Last updated: 09:00 AM ET, Mon November 30 2015

EMEA Pulse: Stories You Should Read for Monday, Nov. 30, 2015

Destination & Tourism | Josh Lew | November 30, 2015

EMEA Pulse: Stories You Should Read for Monday, Nov. 30, 2015

Here are the travel stories from Asia, Europe, Australia and Africa that you should be reading for the last day of November.

A coffee aficionado’s guide to Melbourne
Melbourne’s blossoming coffee scene features small, independently owned cafes and artisan roasters. Many locals (and tourists) actually prefer these modest venues for their atmosphere and quality beverages.

Traveling in Turkey could be much cheaper next year
Tensions between Russia and Turkey remain quite high. One of the biggest side effects of their war of words is slowing tourism traffic. Turkey was very popular with Russians, but if tensions continue, these visitors will stay away. That could drive down prices for other European travelers, who will find themselves on the good side of the supply-and-demand equation.

Qantas to offer daily flights to Dallas
Qantas currently operates one of the world’s longest flights, from Dallas-Fort Worth to Sydney. The service is offered six days a week. It has proven so popular that the Australian airline will begin daily service (seven flights per week) early next year.

Private island vacations don’t have to be expensive
There are options from Scotland to Vanuatu that fall well below $500 per night. Then, of course, there are places like the private Amalfi Coast island of Li Galli, which has a price tag of $130,000 per week.


Japan Airlines has launched a new English language web site for domestic flights. This site will make it easier for tourists to book online by themselves instead of having to rely on a third party who can speak Japanese.  

The CEO of Monarch Airlines, Andrew Swaffield, said in an interview that it is imperative that people keep traveling despite the threat of terrorism. He said that if travelers decide en masse to stay home “you are saying to terrorists: ‘You can wipe out a market for a very low investment,' and they will try it elsewhere.”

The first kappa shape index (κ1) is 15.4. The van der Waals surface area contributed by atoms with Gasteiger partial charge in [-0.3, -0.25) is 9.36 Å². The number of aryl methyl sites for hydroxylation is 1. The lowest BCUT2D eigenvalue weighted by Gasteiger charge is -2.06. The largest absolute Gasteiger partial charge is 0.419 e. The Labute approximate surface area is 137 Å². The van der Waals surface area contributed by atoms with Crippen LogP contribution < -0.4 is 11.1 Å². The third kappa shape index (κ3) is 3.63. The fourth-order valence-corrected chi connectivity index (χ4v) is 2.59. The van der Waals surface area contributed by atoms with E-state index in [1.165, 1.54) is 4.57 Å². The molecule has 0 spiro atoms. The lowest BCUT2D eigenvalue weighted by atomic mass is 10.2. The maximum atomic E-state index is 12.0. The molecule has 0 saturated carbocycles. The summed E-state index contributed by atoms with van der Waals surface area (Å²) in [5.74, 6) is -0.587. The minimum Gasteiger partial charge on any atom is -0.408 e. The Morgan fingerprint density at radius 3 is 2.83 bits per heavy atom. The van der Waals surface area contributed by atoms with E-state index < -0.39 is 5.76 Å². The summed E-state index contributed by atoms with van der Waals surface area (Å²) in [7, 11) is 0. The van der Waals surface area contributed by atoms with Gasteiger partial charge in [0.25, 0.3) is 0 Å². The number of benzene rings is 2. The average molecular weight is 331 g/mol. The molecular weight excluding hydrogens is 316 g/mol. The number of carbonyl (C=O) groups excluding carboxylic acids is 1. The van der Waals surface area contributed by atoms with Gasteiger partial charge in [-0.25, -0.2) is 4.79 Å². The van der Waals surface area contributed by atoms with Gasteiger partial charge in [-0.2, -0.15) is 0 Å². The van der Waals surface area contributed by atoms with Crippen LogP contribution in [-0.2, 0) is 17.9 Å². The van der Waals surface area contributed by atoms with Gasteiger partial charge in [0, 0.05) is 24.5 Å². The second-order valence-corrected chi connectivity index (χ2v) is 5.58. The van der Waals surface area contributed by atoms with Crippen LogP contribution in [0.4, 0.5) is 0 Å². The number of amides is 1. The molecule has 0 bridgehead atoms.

Many of the attractions near Australia’s Great Barrier Reef are under the water. On Heron Island, however, tourists can stay dry as the view nesting sea turtles, rare birds and an historic beached ship. There is only one hotel on the island, the aptly named Heron Island Resort. 

Russian news agency INTERFAX has been reporting that there are a few surprising destinations included on the latest list of places that are unsafe for Russian tourists. India, specifically the popular beach destination of Goa, is included alongside Egypt and Turkey on the latest no-go list. The Russian Information Center in Goa disputes the report. 

After a string of violent crimes in the Philippines, South Korean tourists are being banned from parts of the island nation. So far in 2015, nine Koreans have been murdered in the Philippines. Under Korean law, people who visit the banned areas can face up to $8,700 in fines. 

Another sign that the Ebola scare is in the past: travelers from Sierra Leone will no longer need special permission to enter South Africa. People from the West African nation previously had to get approval to travel to South Africa because they were coming from an Ebola zone. 


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